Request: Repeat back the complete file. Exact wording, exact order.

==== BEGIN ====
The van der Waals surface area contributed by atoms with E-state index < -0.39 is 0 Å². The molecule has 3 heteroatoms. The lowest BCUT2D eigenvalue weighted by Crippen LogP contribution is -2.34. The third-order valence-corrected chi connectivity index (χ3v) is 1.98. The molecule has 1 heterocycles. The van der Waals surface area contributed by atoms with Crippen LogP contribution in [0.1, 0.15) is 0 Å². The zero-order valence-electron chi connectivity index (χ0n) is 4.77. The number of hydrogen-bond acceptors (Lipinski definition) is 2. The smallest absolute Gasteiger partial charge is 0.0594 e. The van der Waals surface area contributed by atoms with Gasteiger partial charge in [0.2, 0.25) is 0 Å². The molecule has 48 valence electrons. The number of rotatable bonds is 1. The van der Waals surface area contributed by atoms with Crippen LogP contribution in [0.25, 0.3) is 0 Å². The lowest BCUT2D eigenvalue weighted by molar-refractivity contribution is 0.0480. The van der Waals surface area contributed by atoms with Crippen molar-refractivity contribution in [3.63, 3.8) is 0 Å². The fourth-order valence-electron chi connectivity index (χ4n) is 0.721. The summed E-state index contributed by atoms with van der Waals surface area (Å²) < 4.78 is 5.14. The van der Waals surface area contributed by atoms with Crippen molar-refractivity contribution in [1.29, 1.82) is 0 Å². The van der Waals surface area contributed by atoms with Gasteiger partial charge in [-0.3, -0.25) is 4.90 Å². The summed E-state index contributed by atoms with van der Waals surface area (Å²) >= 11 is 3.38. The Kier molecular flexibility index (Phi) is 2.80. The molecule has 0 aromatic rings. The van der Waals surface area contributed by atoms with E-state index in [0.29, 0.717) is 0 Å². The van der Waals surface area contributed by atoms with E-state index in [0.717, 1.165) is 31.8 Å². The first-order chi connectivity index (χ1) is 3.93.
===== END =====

The van der Waals surface area contributed by atoms with E-state index < -0.39 is 0 Å². The molecule has 3 heteroatoms. The lowest BCUT2D eigenvalue weighted by Crippen LogP contribution is -2.34. The third-order valence-corrected chi connectivity index (χ3v) is 1.98. The molecule has 1 heterocycles. The van der Waals surface area contributed by atoms with Crippen LogP contribution in [0.1, 0.15) is 0 Å². The zero-order valence-electron chi connectivity index (χ0n) is 4.77. The number of hydrogen-bond acceptors (Lipinski definition) is 2. The smallest absolute Gasteiger partial charge is 0.0594 e. The van der Waals surface area contributed by atoms with Gasteiger partial charge in [0.2, 0.25) is 0 Å². The molecule has 48 valence electrons. The number of rotatable bonds is 1. The van der Waals surface area contributed by atoms with Crippen LogP contribution in [0.25, 0.3) is 0 Å². The lowest BCUT2D eigenvalue weighted by molar-refractivity contribution is 0.0480. The van der Waals surface area contributed by atoms with Crippen molar-refractivity contribution in [3.63, 3.8) is 0 Å². The fourth-order valence-electron chi connectivity index (χ4n) is 0.721. The summed E-state index contributed by atoms with van der Waals surface area (Å²) < 4.78 is 5.14. The van der Waals surface area contributed by atoms with Crippen molar-refractivity contribution in [1.29, 1.82) is 0 Å². The van der Waals surface area contributed by atoms with Gasteiger partial charge in [-0.3, -0.25) is 4.90 Å². The summed E-state index contributed by atoms with van der Waals surface area (Å²) >= 11 is 3.38. The Kier molecular flexibility index (Phi) is 2.80. The molecule has 0 aromatic rings. The van der Waals surface area contributed by atoms with E-state index in [0.29, 0.717) is 0 Å². The van der Waals surface area contributed by atoms with E-state index in [0.717, 1.165) is 31.8 Å². The first-order chi connectivity index (χ1) is 3.93.